Repeat Prescriptions

thepillIf you are on regular medication,

You may request repeat prescriptions without seeing your doctor, usually every month (28 days).
Some medication may be for 2 months (56 days), max 3 months (for example contraceptive pills).

The list of medications can be viewed in NHS app, my GP app, or Patient Access.

Please note: NHS app is NOT the same as NHS Covid-19 app.

Alternatively, GP reception can print out a slip with the list of your medications.


Medications not on repeat prescription list:

There may be medicines you use occasionally. They may not be in your repeat list.

If you need another prescription, please contact the surgery by eConsult.

The doctors will need to review your records so it may take an extra day. They may contact you by telephone to discuss your condition.

If you wish to try a new or different medication, you may need to speak to the doctor. 

[Additonal note 13.03.2023 - re: Wegovy - please seen What's New on this website]



Electronic requests and electronic prescriptions are handled directly by your GP. It is the quickest way.

You may make your request by:

NHS mobile app - Android

NHS mobile app - iOS

my GP mobile app - Android

my GP mobile app - iOS

Patient Access mobile app - Android

Patient Access mobile app - IOS

When you first set up the account, you may be asked for a code. This code is automatically generated in your records. Please ask GP reception.

If you have lost your Online Access user name or password, please contact our team who will be ready to assist you.



Please ask for a print out request slip (on the right side of paper prescriptions).

Please avoid handwritten notes if possible. We appreciate that your handwriting may be beautiful, yet we can still misread it.

And please, please do not ask for "the same as usual", or "what I had last time"...! 

  • By hand (and dropped in the box by the reception desk)

  • By post (please enclose a self-addressed envelope)

  • Asking your pharmacist to forward your request:
    This is no longer recommended, because every additional step of handling means more chance of mistake.
    It may also take extra time to process requests this way.
    However we recognise that some patients may have nobody else to help them.
    You will need to sign an authorization letter at the pharmacy.

Please note this will be processed by other members of staff. They convert this into electronic request, then send it on to the doctors. It will take UP TO ONE WEEK to be ready.



Prescriptions cannot be requested by telephone. Verbal messages are prone to misunderstanding and giving out wrong medicines.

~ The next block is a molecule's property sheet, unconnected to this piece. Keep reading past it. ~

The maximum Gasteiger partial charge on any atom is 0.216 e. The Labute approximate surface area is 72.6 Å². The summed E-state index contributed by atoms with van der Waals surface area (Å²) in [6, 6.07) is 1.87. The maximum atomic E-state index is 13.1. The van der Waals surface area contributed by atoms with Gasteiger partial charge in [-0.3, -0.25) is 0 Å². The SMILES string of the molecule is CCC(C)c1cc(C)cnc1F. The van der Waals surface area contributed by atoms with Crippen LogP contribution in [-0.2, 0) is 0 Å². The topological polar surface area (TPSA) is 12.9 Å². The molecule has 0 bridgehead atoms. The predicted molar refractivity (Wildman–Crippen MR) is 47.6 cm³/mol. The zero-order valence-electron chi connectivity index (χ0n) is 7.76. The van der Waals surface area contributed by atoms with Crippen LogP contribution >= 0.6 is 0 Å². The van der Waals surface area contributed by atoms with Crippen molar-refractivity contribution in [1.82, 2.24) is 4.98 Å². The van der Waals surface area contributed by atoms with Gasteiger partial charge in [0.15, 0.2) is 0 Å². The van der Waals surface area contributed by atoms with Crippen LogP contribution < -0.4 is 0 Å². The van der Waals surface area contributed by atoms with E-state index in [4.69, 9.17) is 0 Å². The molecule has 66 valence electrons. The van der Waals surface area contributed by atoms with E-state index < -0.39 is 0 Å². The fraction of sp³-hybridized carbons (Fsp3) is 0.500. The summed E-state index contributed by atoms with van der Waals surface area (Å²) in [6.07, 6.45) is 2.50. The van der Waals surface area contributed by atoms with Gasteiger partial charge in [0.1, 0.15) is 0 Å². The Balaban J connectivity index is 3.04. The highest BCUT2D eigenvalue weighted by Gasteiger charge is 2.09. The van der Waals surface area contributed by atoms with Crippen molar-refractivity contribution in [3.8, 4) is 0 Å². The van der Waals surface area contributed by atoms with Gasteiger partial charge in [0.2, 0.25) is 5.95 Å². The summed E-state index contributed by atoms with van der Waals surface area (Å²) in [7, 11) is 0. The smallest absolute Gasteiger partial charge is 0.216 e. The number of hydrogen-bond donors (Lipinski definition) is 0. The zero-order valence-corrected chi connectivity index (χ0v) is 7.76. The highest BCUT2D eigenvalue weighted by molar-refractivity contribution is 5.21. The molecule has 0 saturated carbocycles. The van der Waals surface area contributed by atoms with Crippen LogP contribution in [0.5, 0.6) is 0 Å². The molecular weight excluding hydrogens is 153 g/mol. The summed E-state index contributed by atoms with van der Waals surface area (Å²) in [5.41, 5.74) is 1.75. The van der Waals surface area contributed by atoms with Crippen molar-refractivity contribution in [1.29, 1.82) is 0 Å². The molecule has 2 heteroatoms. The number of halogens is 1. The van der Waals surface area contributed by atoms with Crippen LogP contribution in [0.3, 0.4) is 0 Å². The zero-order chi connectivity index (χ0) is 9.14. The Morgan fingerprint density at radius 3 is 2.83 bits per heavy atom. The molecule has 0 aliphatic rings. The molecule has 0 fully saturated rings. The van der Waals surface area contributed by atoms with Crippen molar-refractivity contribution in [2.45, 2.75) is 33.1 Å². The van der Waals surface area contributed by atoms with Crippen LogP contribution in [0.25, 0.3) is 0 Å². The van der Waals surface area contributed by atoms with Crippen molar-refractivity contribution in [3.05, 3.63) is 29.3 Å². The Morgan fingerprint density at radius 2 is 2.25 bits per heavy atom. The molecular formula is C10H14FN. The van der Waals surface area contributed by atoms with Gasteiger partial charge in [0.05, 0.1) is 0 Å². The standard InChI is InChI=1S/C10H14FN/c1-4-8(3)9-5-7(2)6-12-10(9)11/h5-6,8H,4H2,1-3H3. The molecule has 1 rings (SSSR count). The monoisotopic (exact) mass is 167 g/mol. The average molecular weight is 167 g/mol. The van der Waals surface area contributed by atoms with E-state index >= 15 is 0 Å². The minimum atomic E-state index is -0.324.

(We may make exceptions for elderly and disabled patients, if there is no one else to help them.)

We no longer attend to the fax line. Please do not use this method for anything.

We communicated with you by email a lot during the pandemic lockdown. It was possible because fewer patients came to the surgery.
We cannot recommend requesting prescriptions by email now. It will be a slower process, as it does not reach the doctors directly.
Please allow up to seven days if you use email.


Collecting prescriptions

Please state if you would like your Prescription to go over to your preferred pharmacy, or if you would like to collect it from the surgery.

Most prescriptions are sent directly by secure electronic transmission, to the pharmacy of your choice.

Note: Alexandra Surgery does not recommend or endorse any particular pharmacy in the community.

Please allow up to 3 working days to act on your request. For non-electronic requests, or requests via your pharmacy, please allow UP TO ONE WEEK.

If you wish to collect a paper presription, please allow UP TO ONE WEEK


Medication review

Repeat prescribing may be authorised for a period of up to 6 months, at the discretion of the doctor.

When the prescription expires, the doctor will need to review your condition and then re-authorise it.
This review may be in person, by telephone, or based on other health records available to the doctor. It is usually done by a doctor, nurse, or a pharmacist.

Certain medications that carry a higher risk of side effects need regular monitoring. This may be every few weeks or every few months. Monitoring often involves laboratory tests. If you do not follow the monitoring requirement, the doctor may have to stop prescribing your medication. 


Late night pharmacies  πŸŒœπŸ¦‰

Some pharmacies are open late every day or on certain days.

To find a pharmacy and its opening hours, please visit the NHS web page:


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